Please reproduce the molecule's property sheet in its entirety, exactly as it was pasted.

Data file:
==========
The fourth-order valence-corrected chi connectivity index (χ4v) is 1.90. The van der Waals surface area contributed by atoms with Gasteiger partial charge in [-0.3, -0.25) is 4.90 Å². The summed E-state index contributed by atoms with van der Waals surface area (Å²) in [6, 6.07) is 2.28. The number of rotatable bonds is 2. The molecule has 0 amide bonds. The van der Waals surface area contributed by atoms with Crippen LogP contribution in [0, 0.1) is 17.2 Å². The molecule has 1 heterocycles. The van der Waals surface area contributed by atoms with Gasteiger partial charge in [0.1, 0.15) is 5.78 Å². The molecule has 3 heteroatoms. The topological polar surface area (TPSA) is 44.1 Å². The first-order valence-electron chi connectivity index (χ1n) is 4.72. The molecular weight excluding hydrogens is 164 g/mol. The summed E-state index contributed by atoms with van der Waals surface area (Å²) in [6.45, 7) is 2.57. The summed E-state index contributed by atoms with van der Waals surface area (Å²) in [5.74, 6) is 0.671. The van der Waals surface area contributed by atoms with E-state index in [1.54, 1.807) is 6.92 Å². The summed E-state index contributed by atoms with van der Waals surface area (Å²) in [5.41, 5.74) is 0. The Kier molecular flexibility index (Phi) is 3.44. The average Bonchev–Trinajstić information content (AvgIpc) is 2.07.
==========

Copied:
The fourth-order valence-corrected chi connectivity index (χ4v) is 1.90. The van der Waals surface area contributed by atoms with Gasteiger partial charge in [-0.3, -0.25) is 4.90 Å². The summed E-state index contributed by atoms with van der Waals surface area (Å²) in [6, 6.07) is 2.28. The number of rotatable bonds is 2. The molecule has 0 amide bonds. The van der Waals surface area contributed by atoms with Crippen LogP contribution in [0, 0.1) is 17.2 Å². The molecule has 1 heterocycles. The van der Waals surface area contributed by atoms with Gasteiger partial charge in [0.1, 0.15) is 5.78 Å². The molecule has 3 heteroatoms. The topological polar surface area (TPSA) is 44.1 Å². The first-order valence-electron chi connectivity index (χ1n) is 4.72. The molecular weight excluding hydrogens is 164 g/mol. The summed E-state index contributed by atoms with van der Waals surface area (Å²) in [6.45, 7) is 2.57. The summed E-state index contributed by atoms with van der Waals surface area (Å²) in [5.74, 6) is 0.671. The van der Waals surface area contributed by atoms with E-state index in [1.54, 1.807) is 6.92 Å². The summed E-state index contributed by atoms with van der Waals surface area (Å²) in [5.41, 5.74) is 0. The Kier molecular flexibility index (Phi) is 3.44. The average Bonchev–Trinajstić information content (AvgIpc) is 2.07.